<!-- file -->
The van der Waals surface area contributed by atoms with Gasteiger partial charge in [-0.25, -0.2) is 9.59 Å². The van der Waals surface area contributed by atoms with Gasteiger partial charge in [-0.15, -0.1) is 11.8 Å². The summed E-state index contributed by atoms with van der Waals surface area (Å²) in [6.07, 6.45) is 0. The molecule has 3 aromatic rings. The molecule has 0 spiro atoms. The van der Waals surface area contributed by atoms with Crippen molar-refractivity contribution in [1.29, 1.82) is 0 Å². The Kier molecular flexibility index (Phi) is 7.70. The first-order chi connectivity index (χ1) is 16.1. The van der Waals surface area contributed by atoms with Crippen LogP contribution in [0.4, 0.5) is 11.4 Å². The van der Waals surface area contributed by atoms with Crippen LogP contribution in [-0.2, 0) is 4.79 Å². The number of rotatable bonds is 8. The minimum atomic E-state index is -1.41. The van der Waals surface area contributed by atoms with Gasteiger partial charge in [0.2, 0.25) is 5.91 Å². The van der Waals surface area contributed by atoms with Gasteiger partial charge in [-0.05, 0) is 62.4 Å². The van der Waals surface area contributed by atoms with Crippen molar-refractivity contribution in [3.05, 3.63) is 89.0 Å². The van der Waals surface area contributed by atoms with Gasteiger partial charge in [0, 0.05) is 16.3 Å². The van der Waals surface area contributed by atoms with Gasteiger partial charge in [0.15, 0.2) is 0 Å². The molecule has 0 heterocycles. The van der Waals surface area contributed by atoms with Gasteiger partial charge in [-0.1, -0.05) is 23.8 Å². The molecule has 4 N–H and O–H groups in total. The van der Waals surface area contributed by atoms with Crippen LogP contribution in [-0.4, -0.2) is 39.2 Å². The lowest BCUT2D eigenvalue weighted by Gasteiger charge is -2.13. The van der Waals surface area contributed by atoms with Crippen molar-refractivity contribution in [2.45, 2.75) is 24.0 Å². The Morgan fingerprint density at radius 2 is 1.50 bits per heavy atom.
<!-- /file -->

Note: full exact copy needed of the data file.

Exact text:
The van der Waals surface area contributed by atoms with Gasteiger partial charge in [-0.25, -0.2) is 9.59 Å². The van der Waals surface area contributed by atoms with Gasteiger partial charge in [-0.15, -0.1) is 11.8 Å². The summed E-state index contributed by atoms with van der Waals surface area (Å²) in [6.07, 6.45) is 0. The molecule has 3 aromatic rings. The molecule has 0 spiro atoms. The van der Waals surface area contributed by atoms with Crippen molar-refractivity contribution in [1.29, 1.82) is 0 Å². The Kier molecular flexibility index (Phi) is 7.70. The first-order chi connectivity index (χ1) is 16.1. The van der Waals surface area contributed by atoms with Crippen LogP contribution in [0.4, 0.5) is 11.4 Å². The van der Waals surface area contributed by atoms with Crippen LogP contribution in [-0.2, 0) is 4.79 Å². The number of rotatable bonds is 8. The minimum atomic E-state index is -1.41. The van der Waals surface area contributed by atoms with Gasteiger partial charge in [0.2, 0.25) is 5.91 Å². The van der Waals surface area contributed by atoms with Gasteiger partial charge in [-0.05, 0) is 62.4 Å². The van der Waals surface area contributed by atoms with Crippen molar-refractivity contribution in [3.05, 3.63) is 89.0 Å². The van der Waals surface area contributed by atoms with Gasteiger partial charge in [0, 0.05) is 16.3 Å². The van der Waals surface area contributed by atoms with Gasteiger partial charge in [0.15, 0.2) is 0 Å². The molecule has 0 heterocycles. The van der Waals surface area contributed by atoms with Gasteiger partial charge in [-0.1, -0.05) is 23.8 Å². The molecule has 4 N–H and O–H groups in total. The van der Waals surface area contributed by atoms with Crippen LogP contribution in [-0.4, -0.2) is 39.2 Å². The lowest BCUT2D eigenvalue weighted by Gasteiger charge is -2.13. The van der Waals surface area contributed by atoms with Crippen molar-refractivity contribution in [2.45, 2.75) is 24.0 Å². The Morgan fingerprint density at radius 2 is 1.50 bits per heavy atom.